• PTE Academic 84 or higher

CanTest 5 or higher

Fulfillment of one or more of the above English language proficiency assessments does not guarantee admission.

» If I am accepted, can I defer admission until the next year?

The Administration Committee does not recommend deferrals from the program except for bona fide reasons, such as medical reasons with a doctor’s note.
Application Process
» How do I apply to the program?

You can apply by downloading and completing the PhD Application Package. Mail the completed application to the Doctoral Program Office by the application deadline.

» What should I include in my letter of intent?

Your Letter of Intent should identify a program theme(s) related to your research, outline your intended plan for research, and describe:

  • the originality and expected contribution of your research to scholarly knowledge in education;
  • your theoretical research framework;
  • and the research methodology and method(s) you will use in your research.

Your letter of intent should demonstrate ways the Nova Scotia PhD Program in Educational Studies fits well with your research aspirations.

» How do I select a Supervisor for the Program?

Once you have chosen a research area of interest, you can search for a faculty member working in that area from the faculty listings on the website. Faculty can be approached about their willingness to supervise your work, should you be accepted into the Program. If you have not selected a supervisor by the time your application is received, the Administrative Committee will match you with a supervisor that is available.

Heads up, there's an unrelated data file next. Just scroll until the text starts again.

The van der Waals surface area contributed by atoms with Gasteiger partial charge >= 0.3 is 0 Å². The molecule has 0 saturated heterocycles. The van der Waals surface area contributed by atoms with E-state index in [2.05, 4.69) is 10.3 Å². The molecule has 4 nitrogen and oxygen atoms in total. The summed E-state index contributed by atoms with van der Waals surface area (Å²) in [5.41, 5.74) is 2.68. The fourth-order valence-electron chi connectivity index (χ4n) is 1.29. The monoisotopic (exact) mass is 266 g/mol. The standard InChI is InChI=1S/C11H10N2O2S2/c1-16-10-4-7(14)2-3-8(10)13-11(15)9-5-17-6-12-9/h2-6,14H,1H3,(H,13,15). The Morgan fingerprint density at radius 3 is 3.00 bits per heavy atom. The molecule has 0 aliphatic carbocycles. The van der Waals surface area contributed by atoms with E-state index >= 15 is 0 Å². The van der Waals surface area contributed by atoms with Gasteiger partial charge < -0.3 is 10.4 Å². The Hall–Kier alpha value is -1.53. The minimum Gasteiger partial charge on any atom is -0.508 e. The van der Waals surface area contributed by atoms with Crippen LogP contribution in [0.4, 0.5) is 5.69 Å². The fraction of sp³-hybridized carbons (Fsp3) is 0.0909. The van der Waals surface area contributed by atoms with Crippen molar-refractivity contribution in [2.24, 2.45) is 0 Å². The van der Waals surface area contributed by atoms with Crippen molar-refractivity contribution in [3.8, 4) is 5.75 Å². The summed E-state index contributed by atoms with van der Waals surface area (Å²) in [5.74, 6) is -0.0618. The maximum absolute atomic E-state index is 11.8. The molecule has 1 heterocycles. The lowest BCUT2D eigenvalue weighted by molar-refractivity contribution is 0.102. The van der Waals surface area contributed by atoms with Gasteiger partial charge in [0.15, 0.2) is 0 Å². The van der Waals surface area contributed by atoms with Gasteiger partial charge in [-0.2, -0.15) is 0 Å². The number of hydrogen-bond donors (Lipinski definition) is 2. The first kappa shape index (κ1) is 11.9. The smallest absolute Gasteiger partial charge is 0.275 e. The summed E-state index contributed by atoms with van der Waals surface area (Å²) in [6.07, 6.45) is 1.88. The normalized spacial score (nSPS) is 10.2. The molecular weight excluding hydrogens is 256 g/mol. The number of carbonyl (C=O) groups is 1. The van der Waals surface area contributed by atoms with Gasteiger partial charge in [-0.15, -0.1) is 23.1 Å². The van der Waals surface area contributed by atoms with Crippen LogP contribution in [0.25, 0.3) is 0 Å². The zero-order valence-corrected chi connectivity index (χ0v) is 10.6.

» How do I chose my home university from the three participating universities?

The university where your Supervisor is employed, becomes the home university. It is the home university that awards the degree.

» Is there any advantage to trying to choose one university over another for my home university?

No. Faculty from all three universities teach, supervise and serve on committees. Classes are held at each of the universities, rotating between sites for the Summer Institute.

» Can my supervisor come from a university that is not one of the three participating universities?

No, your supervisor must come from one of the three participating universities. Your committee members may be from other universities.

» How will I be notified of my acceptance to the Program?

Letters of Offer are normally sent by March 1 each year.

Normally, once the IDAC has made decisions about admission to the cohort, applicants are advised of the offer by e-mail or telephone. This is followed up by a Letter of Offer sent by the home university’s registrar’s office.